Walt Disney and The Knucklehead, Part 1

OK, here’s what I’m not going to do. I’m not going to write a diatribe against Disney movies. There’s really nothing I can say about the Disneyfication of the American childhood that you haven’t read before. Disney does what it does, which is to make money selling stuff. Some of it is good and fun (I think the 1998 Mulan, for example, on balance, is a mostly positive thing). Some of it will rot our childrens’ precious souls. Over the past few years, they’ve gotten a little less egregious with the impossibility of their role-modeling, and that’s either a good thing or a bad thing depending on whether you think the message is changing, or just being made more subtle. The Disney depiction of the natural world just remains… remains… please.

But I’m not here to be a hater. I’m here to help. From time to time I’d like to offer up alternatives to Disney films for your young knucklehead. Not to suggest that Disney flicks are to be expunged from the video library. I’m not calling for a nationwide Disney defenestration.* But if you’re looking for creative movie choices for your kid, consider some of the ones I’ve used over the years.

Two caveats:

First caveat. I’m not advocating further couch potato-age. Of course our kids should run out and play. Some structured, lots not. And write, and draw, and sing, and build, and work, and learn. But there’s also room in a healthy childhood for crashing and taking in a flick. Why not make those times count with really good flicks?

Second caveat. All of the films I’m going to suggest were originally marketed to adult audiences. Though times have changed, you will most likely not find many of these films in the “family” section in the DVD/BluRay department. As such, it would probably be a good idea if you did a little “parental recon” on these films first. That is, watch them by yourself, or with another adult before you expose your young knuckleheads to them. There may be scenes/words/images you don’t want to have to explain to your kid, even briefly. Remember, my “family values” will most certainly diverge from your “family values” in places, as certainly as they will overlap. In other words, these have been films that I have enjoyed with my knucklehead. Maybe you will, too.

OK. Here are the first three, in chronological order:

Duck Soup (1933) or A Night at the Opera (1935)

I can’t decide. Either one, probably both. If you haven’t introduced your knucklehead to the Marx Brothers, you really need to, and these are excellent places to start. These films have everything. Fantastic slapstick that is as roll-on-the-floor funny as anything that’s been done since. Zany/brilliant song and dance routines, and there ain’t nothing like Chico or Harpo to make instrument lessons look cool. But the biggest reason to start your youngling on the Marx Brothers is the writing. Half the dialogue will go over your kid’s head (at least initially), but half of it won’t, and the stuff that the Marx Brothers wrote (with the help of geniuses like George S. Kaufman and Morrie Ryskind) is witty, sharp, and unrelenting. This is good, well-written comedy, and as such, it holds up today. I believe firmly that exposing children to quality, in whatever form it is presented, fosters quality. It’s never too early to set the bar high. Get ’em used to the Good Stuff.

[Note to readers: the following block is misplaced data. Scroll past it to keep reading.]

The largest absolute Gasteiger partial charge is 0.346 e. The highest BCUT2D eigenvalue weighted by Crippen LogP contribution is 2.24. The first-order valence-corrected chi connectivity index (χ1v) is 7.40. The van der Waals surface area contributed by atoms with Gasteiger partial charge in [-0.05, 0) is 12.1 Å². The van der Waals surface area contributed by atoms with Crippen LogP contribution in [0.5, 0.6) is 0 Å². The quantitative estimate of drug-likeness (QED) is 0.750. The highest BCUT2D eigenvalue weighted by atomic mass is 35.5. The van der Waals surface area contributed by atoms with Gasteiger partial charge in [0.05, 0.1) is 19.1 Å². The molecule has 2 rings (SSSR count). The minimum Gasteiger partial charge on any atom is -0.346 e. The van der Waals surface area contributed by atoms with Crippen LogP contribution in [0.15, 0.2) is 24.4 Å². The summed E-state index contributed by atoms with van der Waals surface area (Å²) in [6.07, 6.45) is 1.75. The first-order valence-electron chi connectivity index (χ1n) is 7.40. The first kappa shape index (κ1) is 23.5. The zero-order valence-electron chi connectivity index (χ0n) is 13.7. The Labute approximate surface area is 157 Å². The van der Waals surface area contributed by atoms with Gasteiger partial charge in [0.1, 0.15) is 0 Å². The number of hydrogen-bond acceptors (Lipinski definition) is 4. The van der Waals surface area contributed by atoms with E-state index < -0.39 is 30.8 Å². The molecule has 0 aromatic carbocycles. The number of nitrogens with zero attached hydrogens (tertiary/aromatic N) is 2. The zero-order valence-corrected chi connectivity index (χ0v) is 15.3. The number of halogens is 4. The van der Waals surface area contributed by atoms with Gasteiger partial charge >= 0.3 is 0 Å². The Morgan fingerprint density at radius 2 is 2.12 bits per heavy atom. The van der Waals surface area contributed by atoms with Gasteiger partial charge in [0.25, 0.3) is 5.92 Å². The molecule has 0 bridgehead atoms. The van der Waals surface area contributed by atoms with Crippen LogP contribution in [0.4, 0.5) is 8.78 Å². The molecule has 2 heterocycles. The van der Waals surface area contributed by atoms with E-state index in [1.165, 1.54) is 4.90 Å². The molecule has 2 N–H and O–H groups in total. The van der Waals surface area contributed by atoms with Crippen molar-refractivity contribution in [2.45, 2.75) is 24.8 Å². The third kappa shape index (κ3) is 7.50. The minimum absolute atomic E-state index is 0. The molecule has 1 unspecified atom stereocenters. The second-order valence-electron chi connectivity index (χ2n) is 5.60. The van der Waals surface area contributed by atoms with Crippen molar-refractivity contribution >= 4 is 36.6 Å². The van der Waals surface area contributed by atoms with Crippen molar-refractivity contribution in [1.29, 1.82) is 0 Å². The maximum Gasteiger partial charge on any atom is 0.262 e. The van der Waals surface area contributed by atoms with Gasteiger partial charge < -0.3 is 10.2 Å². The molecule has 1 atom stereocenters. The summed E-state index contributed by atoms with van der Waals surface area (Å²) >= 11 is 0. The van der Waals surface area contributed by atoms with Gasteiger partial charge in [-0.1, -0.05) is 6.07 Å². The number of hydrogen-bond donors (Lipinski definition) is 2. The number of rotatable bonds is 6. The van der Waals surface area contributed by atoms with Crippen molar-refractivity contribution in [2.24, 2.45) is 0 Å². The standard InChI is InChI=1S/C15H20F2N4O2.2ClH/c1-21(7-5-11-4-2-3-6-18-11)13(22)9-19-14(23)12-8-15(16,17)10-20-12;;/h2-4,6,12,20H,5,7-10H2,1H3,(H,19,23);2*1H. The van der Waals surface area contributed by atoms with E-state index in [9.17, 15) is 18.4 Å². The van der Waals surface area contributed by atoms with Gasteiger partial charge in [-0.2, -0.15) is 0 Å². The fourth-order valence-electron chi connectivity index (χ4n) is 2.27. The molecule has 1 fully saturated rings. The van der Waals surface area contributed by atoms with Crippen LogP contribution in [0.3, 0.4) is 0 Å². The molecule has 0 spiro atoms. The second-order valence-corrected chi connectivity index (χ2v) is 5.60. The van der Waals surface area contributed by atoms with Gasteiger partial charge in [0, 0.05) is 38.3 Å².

A Hard Day’s Night (1964)

The Beatles. The freaking’ Beatles. Young, goofy, silly, and fun. Plot? We don’t need no stinking’ plot! Lots of running around, harmless hijinks, but with just the right tone of irreverence. (Snooty old dude on train: “I fought the war for your lot!” Ringo: “I’ll bet you’re sorry you won!”) The music is simple, catchy enough for a toddler, but it’s also Lennon/McCarthy, so your aspiring songwriter is going to pick up on some great basics here (see what I mean about quality?). It’s a celebration of youth, just the right amount of anarchy, and it’s The Beatles. The freaking’ Beatles. ‘Nuff said.

Stop Making Sense (1984)

Yup, you read me right. The Talking Heads’ concert movie. Directed by Jonathan Demme, who sets the bar for how concert movies ought to be shot. Great music, uptempo music, by musicians having fun. Does your knucklehead like silly things? Of course she does! Well, we’ve got David Byrne dancing with a lamp. Why? Because it’s fun! Wearing a giant suit. Why? Because it’s fun! Making silly noises instead of singing words. WHY?! BECAUSE IT’S FUN! But, wait, there’s more. Opening the concert, David Byrne walks out alone on a bare stage with an acoustic guitar, and sings us a song (OK, OK, it’s “Psycho Killer” but still). For the next song, he’s joined by Tina Weymouth on bass. Then Jerry Harrison comes out with his guitar for the next song. Then Chris Frantz with his drum kit. Gradually, the set is built up, and additional musicians and background singers join the party. The result is that your young knucklehead gets to hear the contribution each individual instrument makes to the band. It’s Benjamin Britten’s Young Person’s Guide to the Orchestra, only with art rock (my mother would have been so proud! Or horrified).

There’s a bigger world out there than Disney. We all know that. Why not share it with our kids?


*Look it up. It’s a really good word, and I’m geekishly proud of slipping it in here.

This entry was posted in Uncategorized and tagged , , , , , . Bookmark the permalink.

Leave a Reply

Fill in your details below or click an icon to log in:

WordPress.com Logo

You are commenting using your WordPress.com account. Log Out /  Change )

Google+ photo

You are commenting using your Google+ account. Log Out /  Change )

Twitter picture

You are commenting using your Twitter account. Log Out /  Change )

Facebook photo

You are commenting using your Facebook account. Log Out /  Change )


Connecting to %s